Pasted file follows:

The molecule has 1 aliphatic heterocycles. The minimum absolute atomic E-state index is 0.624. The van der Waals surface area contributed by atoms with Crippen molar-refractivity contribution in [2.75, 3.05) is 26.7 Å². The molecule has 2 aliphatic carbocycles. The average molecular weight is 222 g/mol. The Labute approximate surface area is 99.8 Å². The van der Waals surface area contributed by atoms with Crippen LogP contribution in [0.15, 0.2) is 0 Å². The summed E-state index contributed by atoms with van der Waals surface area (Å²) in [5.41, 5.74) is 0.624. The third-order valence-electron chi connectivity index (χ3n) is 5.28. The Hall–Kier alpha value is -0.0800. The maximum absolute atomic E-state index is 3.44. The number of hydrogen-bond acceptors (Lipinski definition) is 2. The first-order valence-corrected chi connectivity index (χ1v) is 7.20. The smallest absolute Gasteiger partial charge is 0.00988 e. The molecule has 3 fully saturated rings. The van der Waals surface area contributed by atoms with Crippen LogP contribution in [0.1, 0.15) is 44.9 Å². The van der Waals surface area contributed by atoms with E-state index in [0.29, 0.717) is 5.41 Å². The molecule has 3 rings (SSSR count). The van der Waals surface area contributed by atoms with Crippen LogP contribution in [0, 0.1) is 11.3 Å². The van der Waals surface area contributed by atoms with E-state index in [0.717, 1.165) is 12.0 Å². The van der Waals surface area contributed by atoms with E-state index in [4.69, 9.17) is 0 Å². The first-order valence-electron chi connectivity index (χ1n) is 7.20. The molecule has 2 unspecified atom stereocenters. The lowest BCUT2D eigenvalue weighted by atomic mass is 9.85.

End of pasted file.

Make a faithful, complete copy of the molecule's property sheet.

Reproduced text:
The molecule has 1 aliphatic heterocycles. The minimum absolute atomic E-state index is 0.624. The van der Waals surface area contributed by atoms with Crippen molar-refractivity contribution in [2.75, 3.05) is 26.7 Å². The molecule has 2 aliphatic carbocycles. The average molecular weight is 222 g/mol. The Labute approximate surface area is 99.8 Å². The van der Waals surface area contributed by atoms with Crippen LogP contribution in [0.15, 0.2) is 0 Å². The summed E-state index contributed by atoms with van der Waals surface area (Å²) in [5.41, 5.74) is 0.624. The third-order valence-electron chi connectivity index (χ3n) is 5.28. The Hall–Kier alpha value is -0.0800. The maximum absolute atomic E-state index is 3.44. The number of hydrogen-bond acceptors (Lipinski definition) is 2. The first-order valence-corrected chi connectivity index (χ1v) is 7.20. The smallest absolute Gasteiger partial charge is 0.00988 e. The molecule has 3 fully saturated rings. The van der Waals surface area contributed by atoms with Crippen LogP contribution in [0.1, 0.15) is 44.9 Å². The van der Waals surface area contributed by atoms with E-state index in [0.29, 0.717) is 5.41 Å². The molecule has 3 rings (SSSR count). The van der Waals surface area contributed by atoms with Crippen LogP contribution in [0, 0.1) is 11.3 Å². The van der Waals surface area contributed by atoms with E-state index in [0.717, 1.165) is 12.0 Å². The van der Waals surface area contributed by atoms with E-state index in [4.69, 9.17) is 0 Å². The first-order valence-electron chi connectivity index (χ1n) is 7.20. The molecule has 2 unspecified atom stereocenters. The lowest BCUT2D eigenvalue weighted by atomic mass is 9.85.